Top positive review
An essential read, despite qualities some may perceive as flaws
Reviewed in the United States on January 10, 2017
Some other reviewers have said that you'll either love or hate this book. I find it hard to disagree. There's a pretty healthy dose of religion and philosophy here and I know that doesn't jive with some. There's also the commonly (over)used trope of time travel which is a bit too deus ex machina for others. Simmons is also not very economical with this narrative (some back-of-the-envelope math shows this book to be about 25% longer than Endymion and even longer than either Hyperion book) and some sections of the book, particularly the characters' time on T'ien Shan, will be more of a chore to get through. Still others will not like Simmons' depictions of the inner workings of the Core, the Void Which Binds, and the universe itself, preferring those things to remain shrouded in mystery as they were left in the Hyperion books.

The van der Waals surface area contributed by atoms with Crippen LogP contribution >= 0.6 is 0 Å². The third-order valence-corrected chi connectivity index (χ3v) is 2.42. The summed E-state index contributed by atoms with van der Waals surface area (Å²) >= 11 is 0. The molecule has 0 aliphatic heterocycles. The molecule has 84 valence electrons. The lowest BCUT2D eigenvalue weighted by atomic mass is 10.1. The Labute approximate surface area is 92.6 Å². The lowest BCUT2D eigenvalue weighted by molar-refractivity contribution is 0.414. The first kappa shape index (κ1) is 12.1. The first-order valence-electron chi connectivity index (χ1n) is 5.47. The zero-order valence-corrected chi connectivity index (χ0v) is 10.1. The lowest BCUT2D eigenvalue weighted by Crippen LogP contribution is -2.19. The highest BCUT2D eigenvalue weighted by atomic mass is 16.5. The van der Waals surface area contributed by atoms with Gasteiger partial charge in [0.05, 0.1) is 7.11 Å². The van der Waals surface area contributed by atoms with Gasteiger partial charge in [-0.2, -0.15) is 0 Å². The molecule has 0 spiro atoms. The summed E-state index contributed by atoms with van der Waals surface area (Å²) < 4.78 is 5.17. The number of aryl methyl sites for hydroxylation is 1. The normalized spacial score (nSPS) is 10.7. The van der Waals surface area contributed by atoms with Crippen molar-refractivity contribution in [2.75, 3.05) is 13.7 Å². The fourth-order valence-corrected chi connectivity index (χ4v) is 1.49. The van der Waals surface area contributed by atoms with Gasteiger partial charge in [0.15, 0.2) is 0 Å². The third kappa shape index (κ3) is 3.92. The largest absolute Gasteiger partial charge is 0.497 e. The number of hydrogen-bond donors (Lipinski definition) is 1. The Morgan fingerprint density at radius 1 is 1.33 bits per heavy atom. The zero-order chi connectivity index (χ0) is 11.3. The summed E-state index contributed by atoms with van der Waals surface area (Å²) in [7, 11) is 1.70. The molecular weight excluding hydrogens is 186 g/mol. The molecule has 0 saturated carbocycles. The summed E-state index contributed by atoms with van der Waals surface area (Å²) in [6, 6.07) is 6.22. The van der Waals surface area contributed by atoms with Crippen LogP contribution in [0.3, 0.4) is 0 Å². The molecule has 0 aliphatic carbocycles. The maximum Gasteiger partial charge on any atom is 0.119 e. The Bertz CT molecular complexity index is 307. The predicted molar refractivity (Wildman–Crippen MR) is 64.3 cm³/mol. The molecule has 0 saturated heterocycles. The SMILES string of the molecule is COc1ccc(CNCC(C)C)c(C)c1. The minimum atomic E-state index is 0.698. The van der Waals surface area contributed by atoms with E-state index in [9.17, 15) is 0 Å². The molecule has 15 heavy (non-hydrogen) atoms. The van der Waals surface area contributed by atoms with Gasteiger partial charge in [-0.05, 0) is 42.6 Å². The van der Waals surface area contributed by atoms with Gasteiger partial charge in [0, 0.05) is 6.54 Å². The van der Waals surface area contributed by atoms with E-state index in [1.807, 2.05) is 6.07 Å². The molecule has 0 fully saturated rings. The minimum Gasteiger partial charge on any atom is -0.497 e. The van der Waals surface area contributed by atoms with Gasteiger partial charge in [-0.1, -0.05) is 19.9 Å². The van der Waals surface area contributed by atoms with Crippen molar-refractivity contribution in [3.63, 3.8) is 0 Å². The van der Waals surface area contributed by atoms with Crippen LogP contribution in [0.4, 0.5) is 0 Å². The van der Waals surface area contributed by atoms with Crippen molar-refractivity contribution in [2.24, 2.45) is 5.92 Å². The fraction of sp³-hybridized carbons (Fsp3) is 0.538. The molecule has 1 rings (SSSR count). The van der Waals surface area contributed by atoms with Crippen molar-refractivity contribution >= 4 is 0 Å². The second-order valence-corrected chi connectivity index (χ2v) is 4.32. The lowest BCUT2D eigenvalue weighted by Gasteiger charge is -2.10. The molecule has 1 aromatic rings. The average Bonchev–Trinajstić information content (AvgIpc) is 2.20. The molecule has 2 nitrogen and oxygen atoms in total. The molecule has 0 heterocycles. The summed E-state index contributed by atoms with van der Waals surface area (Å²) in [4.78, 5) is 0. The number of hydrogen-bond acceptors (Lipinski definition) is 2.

I can appreciate all these criticisms but I do not share them. For me, sci-fi is perhaps the only genre where I can still suspend disbelief, so I didn't have much trouble getting past these things. If you can do it as well, you will find a pretty enthralling and, at times, moving tale. Simmons, once again, did a fine job of creating characters in which you become emotionally invested. Some questions are still left unanswered but it is a fitting end to the story, and it has the distinction of being only the second book to put a gigantic lump in my throat (the other being Hyperion, with the story of Sol and Rachel Weintraub).